09 September 2008

Blood Brothers

by Peter Corris

Hachette Livre (Lothian). Young Adult, Australian. Paperback rrp $17.95

Peter Corris, often referred to as ‘the godfather of Australian crime writing’ is internationally respected for his best-selling Cliff Hardy crime novels. Blood Brothers is his first book for young adults.

Blood Brothers is an entertaining and easy read. It’s a story of broken friendship and what to do next. Should Bart move on or go back and try to fix things with Jack? At 188 pages, it’s not a long book. The story moves quickly and the front cover artwork is striking. All these elements add up an excellent choice for young teenage boys (12 +) who are not avid readers and need to be prompted (or ‘arm twisted’!) to read the first few pages. By page three, they’ll want to continue on.

Bart Fletcher and Jack Chandra were best friends. Inseparable at school, around the neighbourhood and in the surf. But one day, on the football field, everything suddenly changed. Jack broke Bart’s leg on purpose. Bart is sure of it but has no idea why.

Jack’s life rapidly spirals out of control. He skips school and his behaviour turns violent and aggressive. He won’t even talk to Bart and when Bart persists, they end up throwing punches at each other. All Bart knows is Jack’s newfound anger has something to do with Bart’s father. A man Bart doesn’t even know. When he asks his mother, she eventually admits Aaron Bartholemew wasn’t interested in his unborn child and was in gaol when Bart was born.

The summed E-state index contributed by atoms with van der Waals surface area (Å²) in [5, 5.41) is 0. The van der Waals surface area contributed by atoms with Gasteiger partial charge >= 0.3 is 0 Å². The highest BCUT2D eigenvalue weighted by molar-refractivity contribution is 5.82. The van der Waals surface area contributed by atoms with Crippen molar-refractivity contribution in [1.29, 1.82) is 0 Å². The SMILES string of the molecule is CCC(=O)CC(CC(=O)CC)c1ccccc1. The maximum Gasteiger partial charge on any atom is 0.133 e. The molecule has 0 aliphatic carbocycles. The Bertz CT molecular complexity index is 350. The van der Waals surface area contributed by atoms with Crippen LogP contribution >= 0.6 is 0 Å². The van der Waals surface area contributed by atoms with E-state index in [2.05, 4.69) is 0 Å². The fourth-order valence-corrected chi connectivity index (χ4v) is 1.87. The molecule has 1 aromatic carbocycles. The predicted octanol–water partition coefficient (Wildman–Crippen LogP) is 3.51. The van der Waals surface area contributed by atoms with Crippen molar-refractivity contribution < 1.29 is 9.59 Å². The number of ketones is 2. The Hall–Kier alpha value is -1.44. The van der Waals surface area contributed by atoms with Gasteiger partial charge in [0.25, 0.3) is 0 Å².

The friendship with Jack is not the only part of Bart’s life undergoing change. He is spending more time with Kylie, his first girlfriend. She is pretty and smart, and teaches him about feelings and emotions. He’s starting to think a lot about sex. On top of all that, his mother has a new relationship too – and this time it looks serious.

Despite his other worries, Bart isn’t going to let go of Jack’s friendship easily. Kylie tells him ‘When friendships and relationships break up it creates waves. Lots of people get affected’. He decides to find his father, for himself and to sort out the problem with Jack. Then they can get back to surfing the real waves together.

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